It could be of some passing comfort to Pollyanna that at one time an entirely unsubstantiated rumour circulated that Pigou was a Soviet spy:

However, it turned out that the "fifth man" of the Soviet spies at Cambridge - after Maclean, Burgess, Philby, and Blunt - was more likely John Cairncross although he denied it.

Btw as best I can gather, John Cairncross's culpability was no more than passing on military information gained from Ultra relating to German battle plans for what became the huge tank battle at Kursk in 1943:

Posted by: Bob B | Jul 21, 2006 10:10:09 AM

Oddly enough, the Congestion Charge was intended to charge for the additional costs inflicted on road users for congestion.

Presumably, I will use a car if the private benefits I anticipate enjoying thereby are at least equal to the costs I incur from making the trip. Absent the Congestion Charge, there is no reason why I should necessarily take account of the longer journey times that my use of the vehicle inflicts on other road users of congested roads in inner city areas. The Congestion Charge is intended to address that gap between social and private costs. Most polls that I've seen show clear majorities in favour of the London Congestion Charge. More sophisticated congestion charges could be devised and applied by satellite tracking of vehicles but with associated costs for administration and from intrusions on personal privacy.

Air pollution from motor vehicles is a different issue. After a broad fashion, fuel taxes are intended to address that.

The Lib-Dems (as best I can tell) and some environmental lobbies are pressing for vehicle taxes relating engine capacities. As someone who once made some modest contribution to the official debates about that, I'm opposed to taxes relating to engine capacities for the good reasons that:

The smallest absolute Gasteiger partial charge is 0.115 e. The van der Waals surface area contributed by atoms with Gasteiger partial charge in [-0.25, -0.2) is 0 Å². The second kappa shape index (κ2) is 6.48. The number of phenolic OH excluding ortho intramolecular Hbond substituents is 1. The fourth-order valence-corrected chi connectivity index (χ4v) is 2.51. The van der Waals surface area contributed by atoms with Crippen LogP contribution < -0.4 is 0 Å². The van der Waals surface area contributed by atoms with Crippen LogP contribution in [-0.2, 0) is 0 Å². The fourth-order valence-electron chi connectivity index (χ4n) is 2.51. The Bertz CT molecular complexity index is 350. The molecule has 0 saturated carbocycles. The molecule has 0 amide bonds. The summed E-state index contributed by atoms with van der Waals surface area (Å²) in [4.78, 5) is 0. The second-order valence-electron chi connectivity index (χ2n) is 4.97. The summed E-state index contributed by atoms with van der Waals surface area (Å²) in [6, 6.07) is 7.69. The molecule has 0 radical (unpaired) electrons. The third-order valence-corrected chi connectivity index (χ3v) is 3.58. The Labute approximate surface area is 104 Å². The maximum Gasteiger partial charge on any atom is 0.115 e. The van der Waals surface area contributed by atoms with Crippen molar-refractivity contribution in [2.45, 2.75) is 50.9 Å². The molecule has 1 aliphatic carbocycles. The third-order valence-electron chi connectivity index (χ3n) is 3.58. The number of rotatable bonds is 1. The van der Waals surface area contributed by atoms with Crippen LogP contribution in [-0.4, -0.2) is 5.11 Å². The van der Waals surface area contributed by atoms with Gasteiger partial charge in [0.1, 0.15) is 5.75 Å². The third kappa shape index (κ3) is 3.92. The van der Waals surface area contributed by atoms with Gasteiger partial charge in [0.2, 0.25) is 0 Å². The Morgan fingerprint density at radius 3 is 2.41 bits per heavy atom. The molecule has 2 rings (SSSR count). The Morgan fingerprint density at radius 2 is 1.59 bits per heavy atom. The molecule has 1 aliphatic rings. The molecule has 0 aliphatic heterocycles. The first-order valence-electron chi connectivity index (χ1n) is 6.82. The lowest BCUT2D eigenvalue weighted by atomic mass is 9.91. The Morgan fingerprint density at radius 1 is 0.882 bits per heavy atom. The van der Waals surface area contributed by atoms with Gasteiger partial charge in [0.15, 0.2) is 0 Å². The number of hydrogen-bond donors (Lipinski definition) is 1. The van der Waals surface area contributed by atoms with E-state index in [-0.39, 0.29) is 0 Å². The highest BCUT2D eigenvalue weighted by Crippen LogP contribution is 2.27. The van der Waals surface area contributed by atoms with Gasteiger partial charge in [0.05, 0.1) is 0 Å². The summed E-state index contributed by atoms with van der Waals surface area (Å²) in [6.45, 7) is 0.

- engine capacities poorly correlate with fuel consumption: the Coventry Climax engine was brilliant for Grand Prix racing in the 1960s with a capacity of only 1.5 litres but a fuel consumption to match a racing engine. One effect of taxing engine capacity will be to induce motor manufacturers to boost the power of engines with smaller capacities.

- Another predictable effect will be to cause capacities of motor engines to cluster just below break points at which the higher taxes apply. If the break points vary haphazardly as between various EU national markets and the US, this will just add to red tape costs for the motor industry and cause loss of scale economies through truncated lengths of production runs.

If the policy objective is to encourage better fuel economy then increase the excise tax on motor fuels and devise some scheme of tax rebates or welfare payments to compensate those who live in rural areas which are poorly served by public transport. The Scots and Welsh will otherwise complain loudly about the inequity of higher fuel taxes for residents in rural areas.

If the intention is to reduce NOX and SOX emissions then we need taxes, regulations or periodic checks to focus on that. A serious practical problem is that the performance of various catalyst converters on exhaust pipes tends to degrade with use. A tax appropriate to a vehicle and engine type when new ceases to be appropriate as time passes.

Posted by: Bob B | Jul 21, 2006 11:21:48 AM

Against congestion? Ridiculous. We have dying towns and cities in the US that pray for some congestion. Congestion means people want to be there. It may be an annoyance, but what isn't?

Posted by: bird dog | Jul 21, 2006 12:49:41 PM